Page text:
Organizational Behavior and Human Decision Processes

  • Disloyalty aversion: Greater reluctance to bet against close others than the self
    Publication date: May 2017
    Source:Organizational Behavior and Human Decision Processes, Volume 140

    Author(s): Simone Tang, Carey M. Morewedge, Richard P. Larrick, Jill G. Klein

    We examine the mechanisms by which loyalty can induce risk seeking. In seven studies, participants exhibited disloyalty aversion—they were more reluctant to bet on the failure of a close other than on their own failure. In contrast, participants were just as willing to bet on the failure of strangers as on their own failure. This effect persisted when bets were made in private, payouts were larger for betting on failure than success (Studies 1–4, 6), and failure was most likely (Studies 2–6). We propose that disloyalty aversion occurs because the negative identity signal to the self that hedging creates can outweigh the rewards conferred by hedging. Indeed, disloyalty aversion was moderated by factors affecting the strength of this self-signal and the payout of the hedge, including the closeness of the other person, bettors’ trait loyalty, and payout magnitude (Studies 3–5). Disloyalty aversion strongly influences social preferences involving risk.





  • Is adhering to justice rules enough? The role of charismatic qualities in perceptions of supervisors’ overall fairness
    Publication date: May 2017
    Source:Organizational Behavior and Human Decision Processes, Volume 140

    Author(s): Jessica B. Rodell, Jason A. Colquitt, Michael D. Baer

    Our study challenges the consensus that perceptions of overall fairness are driven solely by adherence to justice rules—that “what seems fair” depends solely on “what seems just.” Building on emerging theorizing on incidental affect and fairness appraisals, we argue that charismatic qualities of supervisors can predict employee perceptions of overall fairness, even when controlling for supervisors’ justice rule adherence. We develop theory for how and when charismatic qualities could exert such effects by drawing on existing models of affect and by introducing a new construct—event frequency—that captures how frequently supervisors make resource allocation decisions. The results of a field study suggest that supervisor charismatic qualities predict overall fairness by arousing positive affect that colors fairness perceptions. The effects of charismatic qualities become stronger as decision events become more frequent, presumably because the information processing associated with those events provides additional opportunities for fairness to be infused with affect.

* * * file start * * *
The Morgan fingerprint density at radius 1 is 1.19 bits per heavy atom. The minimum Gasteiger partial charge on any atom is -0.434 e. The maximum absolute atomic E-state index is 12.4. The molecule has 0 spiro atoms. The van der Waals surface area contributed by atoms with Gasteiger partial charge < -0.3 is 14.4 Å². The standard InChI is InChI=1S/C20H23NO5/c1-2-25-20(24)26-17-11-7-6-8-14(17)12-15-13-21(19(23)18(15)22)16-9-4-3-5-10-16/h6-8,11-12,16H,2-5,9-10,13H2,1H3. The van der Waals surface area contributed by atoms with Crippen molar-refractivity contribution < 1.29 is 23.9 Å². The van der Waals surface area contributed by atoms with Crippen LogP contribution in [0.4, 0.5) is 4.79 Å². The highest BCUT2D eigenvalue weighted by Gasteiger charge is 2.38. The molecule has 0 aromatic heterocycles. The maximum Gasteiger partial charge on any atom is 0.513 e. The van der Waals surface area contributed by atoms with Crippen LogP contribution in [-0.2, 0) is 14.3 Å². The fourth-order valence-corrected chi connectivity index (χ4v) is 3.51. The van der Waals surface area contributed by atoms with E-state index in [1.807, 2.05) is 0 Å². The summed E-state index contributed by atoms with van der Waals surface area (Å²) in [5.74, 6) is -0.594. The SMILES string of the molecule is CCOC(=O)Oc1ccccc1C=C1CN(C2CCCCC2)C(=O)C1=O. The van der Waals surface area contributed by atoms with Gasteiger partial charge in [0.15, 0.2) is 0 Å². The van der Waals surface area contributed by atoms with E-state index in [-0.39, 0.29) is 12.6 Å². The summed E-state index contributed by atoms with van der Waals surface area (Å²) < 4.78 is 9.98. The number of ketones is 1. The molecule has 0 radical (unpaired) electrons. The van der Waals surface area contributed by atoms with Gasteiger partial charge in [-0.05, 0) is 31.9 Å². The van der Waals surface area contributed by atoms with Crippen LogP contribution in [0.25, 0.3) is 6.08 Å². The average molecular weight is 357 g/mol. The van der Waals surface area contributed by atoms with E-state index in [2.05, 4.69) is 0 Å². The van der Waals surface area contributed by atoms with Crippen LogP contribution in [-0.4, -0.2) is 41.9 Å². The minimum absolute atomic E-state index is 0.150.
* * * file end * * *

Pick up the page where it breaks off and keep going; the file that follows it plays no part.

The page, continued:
• Regulatory focus trickle-down: How leader regulatory focus and behavior shape follower regulatory focus
    Publication date: May 2017
    Source:Organizational Behavior and Human Decision Processes, Volume 140

    Author(s): Russell E. Johnson, Danielle D. King, Szu-Han (Joanna) Lin, Brent A. Scott, Erin M. Jackson Walker, Mo Wang